The notion that poetry makes nothing happen seems to arise to counter the notion Shelley put forth that poets are the unacknowledged legislators of the world. And surely that’s hyperbole. Not to mention too heavy a burden to take on, sitting down to scribble on a blank page. If any thoughtful person took it to heart she’d never write another couplet. But wait. Do we really believe poetry makes NOTHING happen? James Baldwin said, “You write in order to change the world, knowing perfectly well that you probably can’t, but also knowing that literature is indispensable to the world…The world changes according to how people see it, and if you alter, even by a millimeter, the way…people look at reality, then you can change it.” So it seems it might be worth a try to write poems that do that, that change the way people see their reality. As usual, the middle way between the two extremes, “poetry makes nothing happen” and “poets are the unacknowledged [and unelected!] legislators of the world,” arrives at the truth.

That said, I have to admit, being the judge of a monthly poetry contest, that attempting to engage the big issues, the things a poet might want to change (read: enlarge) the reader’s perspective on, like politics, ecology, religion or philosophy, runs the risk of making very bad poems. It’s too easy to fall into didactic preaching, or ranting, or sap (mea culpa to all three! I should burn my notebooks). But lots of things worth doing are hard. And writing poems that attempt to be “art for art’s sake” is no more a guarantee of making artful poems than any other approach. But the right chickens with the right wheelbarrows can get your message across. Which isn’t to say a poet should be afraid to just say it. Auden certainly did. Just say it, that is. Witness the poem from which the above is taken.

I once wrote a poem that dealt with something that for me was occupying a lot of my mental space. Surviving on a resident’s stipend, with two small children, I had chosen to buy the front-loading washer (to save something like 40 gallons of water per load!) even though it meant that I had to wait a while before we could afford a dryer to go with it. I installed, in the middle of a sunny spot in the back yard, a nifty collapsible clothes-line that met our needs so well I ended up thinking, who needs a dryer? Using all that electricity when the sun can do a fine job. Until, at a certain point in early summer, hordes of tiny celadon grasshoppers decided to try out their mandibles on my calves every time I went out to hang the wash. The ones that survived being brushed off –– they popped with distressing ease! –– grew up to make lace of my roses’ leaves. Pesticides were unthinkable, but tempting. So I wrote a poem called “Dilemma,” trying to decide which would be the lesser evil, using the dryer or spraying the yard. Because to me, it was a dilemma. Feedback online included a comment from one woman who couldn’t believe anyone would be so foolish as to take these things so seriously. So I changed the title to “Fool’s Dilemma.” And understood that it would be a while before that poem would make sense to most readers.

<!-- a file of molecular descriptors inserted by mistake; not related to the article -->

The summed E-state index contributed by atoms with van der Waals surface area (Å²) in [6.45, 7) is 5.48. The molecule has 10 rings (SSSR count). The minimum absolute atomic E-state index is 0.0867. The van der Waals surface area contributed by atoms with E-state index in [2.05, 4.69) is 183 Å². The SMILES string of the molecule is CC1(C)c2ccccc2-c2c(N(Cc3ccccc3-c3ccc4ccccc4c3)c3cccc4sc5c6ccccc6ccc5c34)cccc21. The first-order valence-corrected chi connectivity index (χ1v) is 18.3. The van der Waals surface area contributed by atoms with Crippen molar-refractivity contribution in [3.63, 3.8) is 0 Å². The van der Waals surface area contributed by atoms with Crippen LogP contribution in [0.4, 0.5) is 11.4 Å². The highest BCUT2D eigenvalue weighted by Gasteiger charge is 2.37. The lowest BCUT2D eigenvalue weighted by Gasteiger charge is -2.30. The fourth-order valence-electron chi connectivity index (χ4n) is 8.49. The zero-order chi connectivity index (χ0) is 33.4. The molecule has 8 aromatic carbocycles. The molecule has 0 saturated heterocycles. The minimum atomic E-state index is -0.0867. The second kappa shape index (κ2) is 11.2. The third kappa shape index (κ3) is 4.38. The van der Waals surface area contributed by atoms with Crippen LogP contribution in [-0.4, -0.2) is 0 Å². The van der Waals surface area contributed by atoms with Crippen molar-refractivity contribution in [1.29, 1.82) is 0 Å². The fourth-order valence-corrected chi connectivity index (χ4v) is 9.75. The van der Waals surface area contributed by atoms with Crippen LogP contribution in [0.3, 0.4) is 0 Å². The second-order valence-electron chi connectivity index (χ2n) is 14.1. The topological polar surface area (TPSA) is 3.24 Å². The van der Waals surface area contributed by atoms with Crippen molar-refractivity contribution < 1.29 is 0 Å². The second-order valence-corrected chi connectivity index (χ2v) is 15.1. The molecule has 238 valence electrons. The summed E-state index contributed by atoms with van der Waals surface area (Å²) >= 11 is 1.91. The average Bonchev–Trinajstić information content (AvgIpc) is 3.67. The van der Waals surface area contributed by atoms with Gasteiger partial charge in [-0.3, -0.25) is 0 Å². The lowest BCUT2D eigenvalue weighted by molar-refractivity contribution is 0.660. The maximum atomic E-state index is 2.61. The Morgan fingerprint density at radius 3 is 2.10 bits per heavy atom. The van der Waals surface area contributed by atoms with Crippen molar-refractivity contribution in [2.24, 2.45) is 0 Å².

If one is a thoughtful person, considering the repercussions of one’s choices, I don’t know how one could not engage these issues in one’s poetry. Looking around oneself, between ecological collapse, government corruption, religious misunderstandings leading to violence, patriarchy poisoning all our relationships, and pollution poisoning everything else, how could one NOT find these things bubbling up in one’s poems? Whether or not any given poem turns out to be useful will depend on the craft of the poet and the receptivity of the reader. But let’s lay to rest the idea that poetry doesn’t make anything happen. It may not make the things happen we want to make happen as quickly as we’d like to see them happen, but that’s not the same thing as making nothing happen. Poetry runs like a stream parallel to life, and it’s there, always, for everyone to dip a hand in and refresh themselves.

So how best to offer them a drink that does that, that allows them to return to the challenge renewed, perhaps even better equipped? Craft, yes. And intention. Do the words flow from a loving place? Make of your heart a compass, and make north compassion, east, wisdom, south, humility, and west, courage. In another old poem, “Poetry: A Syllabus,” I say, “Park your carcass right here and we’ll chat/about poetry and how we can live it.” To write a poem that speaks deeply from one human being to another (and I think all useful poems do that) one has to live fully as a human being, which means humanely. Isn’t that the news we hope people get from our poems? It is for me. I guess I’m with the visual artist Hogarth, who, when chastised for creating what some called propaganda instead of art (his famous “Beer Street” hangs in my breakfast nook as a reminder), said that he’d rather lessen humanity’s suffering even a little than have created the works of Vermeer. A little humor never hurts, either. I opted for the dryer, btw.


Leave a comment